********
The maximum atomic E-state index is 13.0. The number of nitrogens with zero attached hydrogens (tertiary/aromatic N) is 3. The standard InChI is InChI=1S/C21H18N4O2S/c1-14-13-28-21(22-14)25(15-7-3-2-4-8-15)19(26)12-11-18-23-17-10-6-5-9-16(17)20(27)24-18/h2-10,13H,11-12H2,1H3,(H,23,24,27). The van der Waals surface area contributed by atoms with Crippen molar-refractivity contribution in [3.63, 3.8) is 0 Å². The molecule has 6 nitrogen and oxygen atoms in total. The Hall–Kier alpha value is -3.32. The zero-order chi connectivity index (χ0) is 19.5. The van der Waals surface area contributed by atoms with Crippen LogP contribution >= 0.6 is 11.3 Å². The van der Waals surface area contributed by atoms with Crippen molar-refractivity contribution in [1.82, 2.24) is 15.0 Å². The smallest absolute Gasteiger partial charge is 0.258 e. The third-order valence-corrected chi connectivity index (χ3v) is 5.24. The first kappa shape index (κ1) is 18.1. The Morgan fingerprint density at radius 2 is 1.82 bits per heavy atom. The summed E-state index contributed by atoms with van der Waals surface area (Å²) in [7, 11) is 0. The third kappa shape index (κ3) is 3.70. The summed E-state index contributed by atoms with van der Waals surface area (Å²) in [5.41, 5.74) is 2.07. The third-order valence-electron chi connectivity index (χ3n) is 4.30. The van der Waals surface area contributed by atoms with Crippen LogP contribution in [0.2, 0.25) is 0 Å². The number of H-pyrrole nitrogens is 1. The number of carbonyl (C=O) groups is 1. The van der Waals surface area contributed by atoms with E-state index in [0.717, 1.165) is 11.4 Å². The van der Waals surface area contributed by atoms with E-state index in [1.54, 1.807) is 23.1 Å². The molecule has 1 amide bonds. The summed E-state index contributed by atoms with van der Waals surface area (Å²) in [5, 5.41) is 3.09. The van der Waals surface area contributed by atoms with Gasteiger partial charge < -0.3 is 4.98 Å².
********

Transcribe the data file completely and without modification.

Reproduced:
The maximum atomic E-state index is 13.0. The number of nitrogens with zero attached hydrogens (tertiary/aromatic N) is 3. The standard InChI is InChI=1S/C21H18N4O2S/c1-14-13-28-21(22-14)25(15-7-3-2-4-8-15)19(26)12-11-18-23-17-10-6-5-9-16(17)20(27)24-18/h2-10,13H,11-12H2,1H3,(H,23,24,27). The van der Waals surface area contributed by atoms with Crippen molar-refractivity contribution in [3.63, 3.8) is 0 Å². The molecule has 6 nitrogen and oxygen atoms in total. The Hall–Kier alpha value is -3.32. The zero-order chi connectivity index (χ0) is 19.5. The van der Waals surface area contributed by atoms with Crippen LogP contribution >= 0.6 is 11.3 Å². The van der Waals surface area contributed by atoms with Crippen molar-refractivity contribution in [1.82, 2.24) is 15.0 Å². The smallest absolute Gasteiger partial charge is 0.258 e. The third-order valence-corrected chi connectivity index (χ3v) is 5.24. The first kappa shape index (κ1) is 18.1. The Morgan fingerprint density at radius 2 is 1.82 bits per heavy atom. The summed E-state index contributed by atoms with van der Waals surface area (Å²) in [7, 11) is 0. The third kappa shape index (κ3) is 3.70. The summed E-state index contributed by atoms with van der Waals surface area (Å²) in [5.41, 5.74) is 2.07. The third-order valence-electron chi connectivity index (χ3n) is 4.30. The van der Waals surface area contributed by atoms with Crippen LogP contribution in [0.2, 0.25) is 0 Å². The number of H-pyrrole nitrogens is 1. The number of carbonyl (C=O) groups is 1. The van der Waals surface area contributed by atoms with E-state index in [0.717, 1.165) is 11.4 Å². The van der Waals surface area contributed by atoms with E-state index in [1.54, 1.807) is 23.1 Å². The molecule has 1 amide bonds. The summed E-state index contributed by atoms with van der Waals surface area (Å²) in [5, 5.41) is 3.09. The van der Waals surface area contributed by atoms with Gasteiger partial charge < -0.3 is 4.98 Å².